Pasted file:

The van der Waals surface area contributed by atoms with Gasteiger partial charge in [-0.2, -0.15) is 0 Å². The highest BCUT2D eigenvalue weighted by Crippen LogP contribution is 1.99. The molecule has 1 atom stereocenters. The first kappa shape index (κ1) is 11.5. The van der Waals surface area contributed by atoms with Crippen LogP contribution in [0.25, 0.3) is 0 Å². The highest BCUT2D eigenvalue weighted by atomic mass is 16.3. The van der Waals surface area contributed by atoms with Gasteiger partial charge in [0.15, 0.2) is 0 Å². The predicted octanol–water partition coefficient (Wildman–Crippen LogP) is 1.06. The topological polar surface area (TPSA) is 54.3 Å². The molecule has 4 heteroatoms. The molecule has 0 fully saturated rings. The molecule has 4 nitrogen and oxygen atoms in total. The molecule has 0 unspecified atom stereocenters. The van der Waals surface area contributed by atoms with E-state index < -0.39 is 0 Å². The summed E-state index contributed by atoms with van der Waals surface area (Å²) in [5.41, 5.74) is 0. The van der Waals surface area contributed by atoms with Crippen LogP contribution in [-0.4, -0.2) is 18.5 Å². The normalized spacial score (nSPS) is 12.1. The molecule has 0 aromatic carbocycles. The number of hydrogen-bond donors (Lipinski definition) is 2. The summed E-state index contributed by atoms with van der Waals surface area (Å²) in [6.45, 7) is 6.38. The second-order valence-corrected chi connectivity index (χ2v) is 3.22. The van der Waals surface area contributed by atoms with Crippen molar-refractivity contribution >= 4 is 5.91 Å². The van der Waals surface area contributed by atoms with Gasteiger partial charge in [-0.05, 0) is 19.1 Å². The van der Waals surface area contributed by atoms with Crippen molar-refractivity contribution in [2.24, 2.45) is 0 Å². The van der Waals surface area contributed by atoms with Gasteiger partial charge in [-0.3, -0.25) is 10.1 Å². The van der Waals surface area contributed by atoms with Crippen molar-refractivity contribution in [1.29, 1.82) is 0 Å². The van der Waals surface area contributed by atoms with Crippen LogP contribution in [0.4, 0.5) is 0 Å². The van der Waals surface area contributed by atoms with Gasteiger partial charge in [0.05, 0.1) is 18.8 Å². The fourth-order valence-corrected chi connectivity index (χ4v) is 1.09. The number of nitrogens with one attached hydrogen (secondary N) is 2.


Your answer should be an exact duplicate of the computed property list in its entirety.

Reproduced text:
The van der Waals surface area contributed by atoms with Gasteiger partial charge in [-0.2, -0.15) is 0 Å². The highest BCUT2D eigenvalue weighted by Crippen LogP contribution is 1.99. The molecule has 1 atom stereocenters. The first kappa shape index (κ1) is 11.5. The van der Waals surface area contributed by atoms with Crippen LogP contribution in [0.25, 0.3) is 0 Å². The highest BCUT2D eigenvalue weighted by atomic mass is 16.3. The van der Waals surface area contributed by atoms with Gasteiger partial charge in [0.15, 0.2) is 0 Å². The predicted octanol–water partition coefficient (Wildman–Crippen LogP) is 1.06. The topological polar surface area (TPSA) is 54.3 Å². The molecule has 4 heteroatoms. The molecule has 0 fully saturated rings. The molecule has 4 nitrogen and oxygen atoms in total. The molecule has 0 unspecified atom stereocenters. The van der Waals surface area contributed by atoms with E-state index < -0.39 is 0 Å². The summed E-state index contributed by atoms with van der Waals surface area (Å²) in [5.41, 5.74) is 0. The van der Waals surface area contributed by atoms with Crippen LogP contribution in [-0.4, -0.2) is 18.5 Å². The normalized spacial score (nSPS) is 12.1. The molecule has 0 aromatic carbocycles. The number of hydrogen-bond donors (Lipinski definition) is 2. The summed E-state index contributed by atoms with van der Waals surface area (Å²) in [6.45, 7) is 6.38. The second-order valence-corrected chi connectivity index (χ2v) is 3.22. The van der Waals surface area contributed by atoms with Crippen molar-refractivity contribution >= 4 is 5.91 Å². The van der Waals surface area contributed by atoms with Gasteiger partial charge in [-0.05, 0) is 19.1 Å². The van der Waals surface area contributed by atoms with Crippen molar-refractivity contribution in [2.24, 2.45) is 0 Å². The van der Waals surface area contributed by atoms with Gasteiger partial charge in [-0.3, -0.25) is 10.1 Å². The van der Waals surface area contributed by atoms with Crippen molar-refractivity contribution in [1.29, 1.82) is 0 Å². The van der Waals surface area contributed by atoms with Crippen LogP contribution in [0.4, 0.5) is 0 Å². The van der Waals surface area contributed by atoms with Gasteiger partial charge in [0.05, 0.1) is 18.8 Å². The fourth-order valence-corrected chi connectivity index (χ4v) is 1.09. The number of nitrogens with one attached hydrogen (secondary N) is 2.